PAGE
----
The present? Well now it's gone. What else will I do in the next few hours? I'd say 90% of my mind is probably in alternate futures or alternate pasts if I'm researching a historical fiction and 10% the true past as it is now fact, although you can re-interpret judgments of past events. I can only do the present moment or... Mindfulness?... when I'm teaching Mindful Eating with other people. I actually can't do it alone and I usually tell people to try to do it around the dinner table together because.... I've never been able to otherwise.

3. What's going on in my mind? The inner dialogue is made up on the spot and is synonymous with what I am writing now. If I try to still this voice, then underneath is another train of thought that rises up and that I do believe was running all along. There's also the music in the background. Also the inner dialogue has to pull from memories and from my note-pad. Can it be silent? I've tried that all my life since when I was about 10 I read that some monks try to find enlightenment by "thinking of nothing" and no... I never accomplished this for even a few seconds. I suppose meditation might get me there? It was a goal of mine at age 10, but I gave it up pretty quickly as something unattainable and super-human.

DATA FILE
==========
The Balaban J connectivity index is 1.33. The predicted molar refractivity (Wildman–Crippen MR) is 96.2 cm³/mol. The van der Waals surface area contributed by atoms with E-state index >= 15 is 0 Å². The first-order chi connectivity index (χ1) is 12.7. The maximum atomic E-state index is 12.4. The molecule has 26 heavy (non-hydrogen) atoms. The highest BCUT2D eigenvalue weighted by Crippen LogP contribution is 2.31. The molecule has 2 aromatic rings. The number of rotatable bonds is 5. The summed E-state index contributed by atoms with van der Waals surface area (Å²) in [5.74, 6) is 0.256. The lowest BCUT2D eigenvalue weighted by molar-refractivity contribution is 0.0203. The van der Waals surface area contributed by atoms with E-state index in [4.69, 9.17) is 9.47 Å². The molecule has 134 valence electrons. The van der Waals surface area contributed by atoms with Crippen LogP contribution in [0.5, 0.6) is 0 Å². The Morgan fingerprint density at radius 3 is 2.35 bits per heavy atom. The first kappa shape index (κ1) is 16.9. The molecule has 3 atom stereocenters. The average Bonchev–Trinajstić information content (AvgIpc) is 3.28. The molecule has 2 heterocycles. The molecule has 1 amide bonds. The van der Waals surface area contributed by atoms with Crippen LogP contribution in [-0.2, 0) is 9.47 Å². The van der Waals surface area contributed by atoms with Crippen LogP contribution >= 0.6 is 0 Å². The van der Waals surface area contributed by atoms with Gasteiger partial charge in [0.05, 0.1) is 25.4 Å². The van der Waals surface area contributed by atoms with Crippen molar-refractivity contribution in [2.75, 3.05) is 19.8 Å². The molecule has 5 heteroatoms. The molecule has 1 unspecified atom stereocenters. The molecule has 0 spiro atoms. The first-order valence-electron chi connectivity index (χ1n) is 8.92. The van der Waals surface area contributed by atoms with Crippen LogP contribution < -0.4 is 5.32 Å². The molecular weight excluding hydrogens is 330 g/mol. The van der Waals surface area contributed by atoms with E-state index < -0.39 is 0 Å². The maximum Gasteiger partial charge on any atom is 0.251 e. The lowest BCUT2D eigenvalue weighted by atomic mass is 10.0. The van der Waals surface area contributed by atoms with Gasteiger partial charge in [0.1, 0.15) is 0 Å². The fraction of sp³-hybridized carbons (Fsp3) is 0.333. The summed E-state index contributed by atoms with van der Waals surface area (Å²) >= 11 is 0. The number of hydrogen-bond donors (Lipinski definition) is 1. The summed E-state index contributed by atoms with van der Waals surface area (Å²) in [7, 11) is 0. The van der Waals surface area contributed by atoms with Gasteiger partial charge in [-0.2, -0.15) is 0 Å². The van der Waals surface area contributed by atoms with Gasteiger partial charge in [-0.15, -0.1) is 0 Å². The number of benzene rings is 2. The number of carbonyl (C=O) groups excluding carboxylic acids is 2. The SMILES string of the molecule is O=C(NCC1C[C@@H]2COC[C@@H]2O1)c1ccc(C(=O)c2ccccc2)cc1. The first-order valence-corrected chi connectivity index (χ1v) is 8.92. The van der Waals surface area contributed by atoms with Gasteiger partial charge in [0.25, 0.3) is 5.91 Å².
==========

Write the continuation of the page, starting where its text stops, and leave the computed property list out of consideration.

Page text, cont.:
4. I experience my feelings as "mine". I experience information and interests as excitement to share with others and for them to share with me. I think excitement about interests are usually shared comfortably and easily and I do not feel like it gives anything about me away. It's all too positive to not. Of course interests that I think others wouldn't be into I guess I do guard those a bit closer. The ones I'm very invested in... like my 10 years of research in an area of archaeology that nobody else cares about, that kind of thing. But it just all depends on if I find people who also love those things. I actually love to share some of my feelings, but usually that is reserved for people who will also hold them as precious, and even then I don't want to burden people with the hard stuff usually... although sometimes my need to experiment and learn if people are trust-worthy... or my real need to get them off of my chest... makes me try it out with a friend and usually it's not good. I try to keep it positive. My thoughts will come out often, sometimes they almost seem hard to hold back, but mostly my feelings do hold them back if they seem negative and rightfully so, I'd say. If neutral, no problem. There's no problem stating facts or concepts for me. I am usually in tight control of my emotional expression and regulation and if I can't be then you can believe I make sure that I am alone. lol.